Netflix: Lupin is back and it’s darker than ever

On the streaming platform comes the second season of the series, inspired by the adventures of the gentleman thief. With a black protagonist at its core.

Lupin is always one step ahead. There may be some people who have not yet finished the second series (small spoiler: it closes with a magnificent view of the Seine and Place de la Bastille), streaming online since June 11, but even so, Netflix have already announced the third season of the saga of Assane Diop.

That’s not really a turn up for the books as, questionable accusations of blackwashing aside (at most here the problem is some superficiality in the script), the Netflix audience likes the multicultural Lupin very much. The first season had in fact set several records: the first French production on Netflix to enter the American Top10 and the first to be seen by 70 million subscribers during the first month of distribution alone


Not even Lupin

Freely and enthusiastically inspired by the gentleman thief created by the writer Maurice Leblanc, the character played by Omar Sy does not wear a monocle but instead he sports Nike and he doesn’t roam around the Paris of the early twentieth century but in that of 2020. His story is mainly one of revenge against Pellegrini, who twenty-five years earlier framed his father on a count of theft. Assane Diop is in fact a thief – but also a gentleman, like his model Lupin – who uses tricks and disguises of varying degrees to escape both the police and the men on Pellegrini’s payroll to obtain his revenge. Although he knows it won’t be easy because, in his own words, “not even Lupin has ever had to deal with such a well-connected villain as Pellegrini”.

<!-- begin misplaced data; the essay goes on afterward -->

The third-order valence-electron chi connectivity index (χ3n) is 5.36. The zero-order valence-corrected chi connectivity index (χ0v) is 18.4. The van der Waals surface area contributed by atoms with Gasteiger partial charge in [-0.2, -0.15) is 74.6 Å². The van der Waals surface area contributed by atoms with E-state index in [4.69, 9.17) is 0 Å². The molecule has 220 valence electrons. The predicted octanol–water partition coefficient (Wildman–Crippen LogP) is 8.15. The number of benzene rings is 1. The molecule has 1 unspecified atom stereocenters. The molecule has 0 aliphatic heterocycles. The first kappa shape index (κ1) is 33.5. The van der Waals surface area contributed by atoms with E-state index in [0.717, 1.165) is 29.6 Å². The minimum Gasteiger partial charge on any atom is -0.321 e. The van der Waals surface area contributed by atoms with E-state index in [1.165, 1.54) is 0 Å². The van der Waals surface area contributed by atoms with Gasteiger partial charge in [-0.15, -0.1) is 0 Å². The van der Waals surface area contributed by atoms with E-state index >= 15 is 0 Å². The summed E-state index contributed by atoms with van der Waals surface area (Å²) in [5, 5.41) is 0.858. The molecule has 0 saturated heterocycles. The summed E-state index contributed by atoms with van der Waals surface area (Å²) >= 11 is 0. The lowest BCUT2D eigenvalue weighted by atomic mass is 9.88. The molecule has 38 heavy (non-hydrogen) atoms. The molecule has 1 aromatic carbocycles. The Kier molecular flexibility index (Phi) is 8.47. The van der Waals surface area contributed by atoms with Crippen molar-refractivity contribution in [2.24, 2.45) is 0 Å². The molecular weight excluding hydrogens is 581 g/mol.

The dark Lupin

In this second chapter, undoubtedly darker and more violent than the first – on one hand, the action flits from a kidnapped son, a bitter enemy to defeat, a shrewd policeman to outrun and a new love along the Seine – it will be easier to recognise racism when you see it, giving greater depth to the character of Assane Diop and, at the same time, making sure Omar Sy has some good jokes to deliver (“Look I didn’t kill anyone, I just stole a necklace”).

Having (perhaps) overcome the bewilderment of having a European Netflix series with a black protagonist at its core – the entire script revolves around Omar Sy and a colour conscious cast – it has become clear that even the general public can handle a story of oblique looks and silences full of hostility. The same ones that Assane Diop has to deal with: on the other hand, Lupin is always one step ahead.